I shook my head, “I mean afterward.” Again, I raised my eyebrows, indicating not only that I was hopeful, but also that it was his turn to talk.

He calmly explained some law or regulation that prevented me from being able to take my own organ home after the procedure. I just think that he didn’t want me to have it. He probably has a whole freezer full of these things.

Anyway, sorry for the long preamble. The surgery went fine, I give the hospital 3-stars. They won’t kill you, but they also won’t bend any rules for you.


Robert Arrelstein was in quite a slump. After several years of writing a successful series of spooky and fright-inducing books for kids, he suddenly lost his edge. Ideas wouldn’t come to him anymore, no matter what he tried.

His old tricks failed him. The graveyard bore no fruit. The foggy forest up the road brought only yawns. He needed help, so he enlisted the aid of a popular freelance ghost-writer in the area. He goes by Tim.

“How ya doing Mr. Arrelstein?” Tim said like an excited child meeting Superman at the mall.

“I’m doing fine young man, thank you for agreeing to help me with some ideas for my new book. I’ve heard good things from Stefie Queen, although you do understand that my horror stories are for a younger audience I take it?” answered Robert.

“Yes, of course. I’ve read all your books and love them! That’s why I want to help you give these kids the scare of a lifetime.”

“What exactly did you have in mind?” said Robert slowly, a little insulted that Tim seemed to think his books would be better if they really gave children nightmares.

“Well, for starters. I had this idea where a world-wide disease, like the kind you see in zombie movies, has taken over every known country, slowly turning every adult into a grotesque statue of themselves while their children watch.” Tim moved his hands around a lot when he talked, as if his idea was so complex that it would be greatly aided through the art of mime.

“That’s certainly… creative, Tim. I’ll give you that. Don’t you think a story about a deadly infectious disease is in poor taste?”

“I don’t know what you mean, but guess what! My second one is even better. So, all of a sudden everyone in the world has to get a special shot that protects them against aliens that are going to invade. But it’s actually a trick perpetrated by the aliens and all of humanity is being turned into helpless frogs, especially the kids!”

Arrelstein drops his head into his open hands. “I think I’ll just do another one about a creepy doll in the attic. Thanks anyway.”


In my prime, I was the best in the business. No one could run down dealers and addicts like me. Between the two of us, my partner and I received numerous accolades, made dozens of newspaper appearances, and were even asked to participate in photoshoots with various elected officials. He got promotions and bonuses; I got belly rubs and treats. Life was good.

I say ‘was’ because just as you think life is going to be all tail wags and Beggin’ Strips, you get a reality check. I became the very thing that I was so good at hunting, an addict.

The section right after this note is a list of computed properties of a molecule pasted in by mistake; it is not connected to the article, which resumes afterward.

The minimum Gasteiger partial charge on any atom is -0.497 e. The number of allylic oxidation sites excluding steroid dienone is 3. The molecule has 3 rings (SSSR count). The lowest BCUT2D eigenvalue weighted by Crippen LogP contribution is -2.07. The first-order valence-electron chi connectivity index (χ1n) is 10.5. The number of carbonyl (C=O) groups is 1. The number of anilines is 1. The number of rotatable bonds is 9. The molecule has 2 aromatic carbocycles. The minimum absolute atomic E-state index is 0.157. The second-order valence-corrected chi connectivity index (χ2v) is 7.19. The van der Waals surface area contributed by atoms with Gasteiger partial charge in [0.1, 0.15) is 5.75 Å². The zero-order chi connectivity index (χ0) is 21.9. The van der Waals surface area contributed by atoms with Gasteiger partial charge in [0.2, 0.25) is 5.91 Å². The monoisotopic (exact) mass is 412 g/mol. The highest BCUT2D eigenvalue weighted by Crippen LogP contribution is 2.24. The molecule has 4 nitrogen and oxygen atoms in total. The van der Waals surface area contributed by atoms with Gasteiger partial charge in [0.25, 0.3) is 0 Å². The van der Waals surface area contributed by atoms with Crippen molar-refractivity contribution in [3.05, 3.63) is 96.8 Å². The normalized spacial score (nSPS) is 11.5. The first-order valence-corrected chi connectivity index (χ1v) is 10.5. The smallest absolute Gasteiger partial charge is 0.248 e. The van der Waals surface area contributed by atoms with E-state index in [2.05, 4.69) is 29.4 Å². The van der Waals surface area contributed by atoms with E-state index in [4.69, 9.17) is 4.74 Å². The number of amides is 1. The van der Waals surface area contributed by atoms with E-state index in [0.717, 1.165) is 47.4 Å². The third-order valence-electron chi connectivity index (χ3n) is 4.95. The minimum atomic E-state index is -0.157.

In the business, you see it a lot. Many good boys suddenly have a hard time coping with all the action. It starts slowly: first, you just need it once in a while to clear your mind and feel better. Then, you find yourself skulking around, looking to get more of that sweet relief from anyone you can. 

I suppose I should properly introduce myself. My name is Duke, and I’m addicted to walks.

Not long after my habit started, it began to affect my work. If I didn’t get a nice big walk at least twice a day, I became fidgety and irritable. Not only that, I became ruthless. I once bit a suspect’s ear off on an undercover sting operation when he said he quote “wanted to walk away from the deal,” and then I didn’t get a walk. But fortunately, he was a cokehead and I had a long and distinguished record, so the paperwork got ‘lost’. Everyone in the department looked at me differently though.

At my lowest, I was licking peanut butter from anywhere I needed to just to be taken for a quarter-mile stroll. In the end however, it brought me no satisfaction. I always expected it to be as thrilling as I remember my first walk being, but it never was. Recovering walkaholics call this craving and letdown cycle “Chasing the squirrel.” 

Within a month I was pressured into an early retirement from the force, so my working days are behind me now. I still remember the chuckles from others in the office when someone joked that I was being given my “walking” papers. Real funny fellas, hope you enjoy the turds I left in your desk drawers. 

Since retirement, I have been taking it easy and trying to enjoy some much-needed R & R. It can be hard to do when you’re used to the daily grind like me, and also when you’re battling a pretty severe walking addiction. But hey, one day at a time, right? 

I’m often reminded of something my father used to tell me: “You can’t always be in a race around the track, sometimes you need to stop and smell the hydrants.” He was a wise dog. I miss him, but he’s in a better place now—A farm upstate. A tapeworm got stuck inside his intestines and required expensive surgery to fix it. Luckily, his retirement benefits kicked in so he was sent for surgery at the farm (from the best surgeon around they say!) and he will be recovering for many years. Although the surgery sounds quite serious, I’m glad he gets to spend all that time at a farm because he loves barking at chickens.

As for me, I will be sitting in the shade and taking long, cool sips of water from my bowl as I think about the glory days. I may have done some shameful things, but the good outweighed the bad by a mile. Who’s still a good boy? Me... that’s who.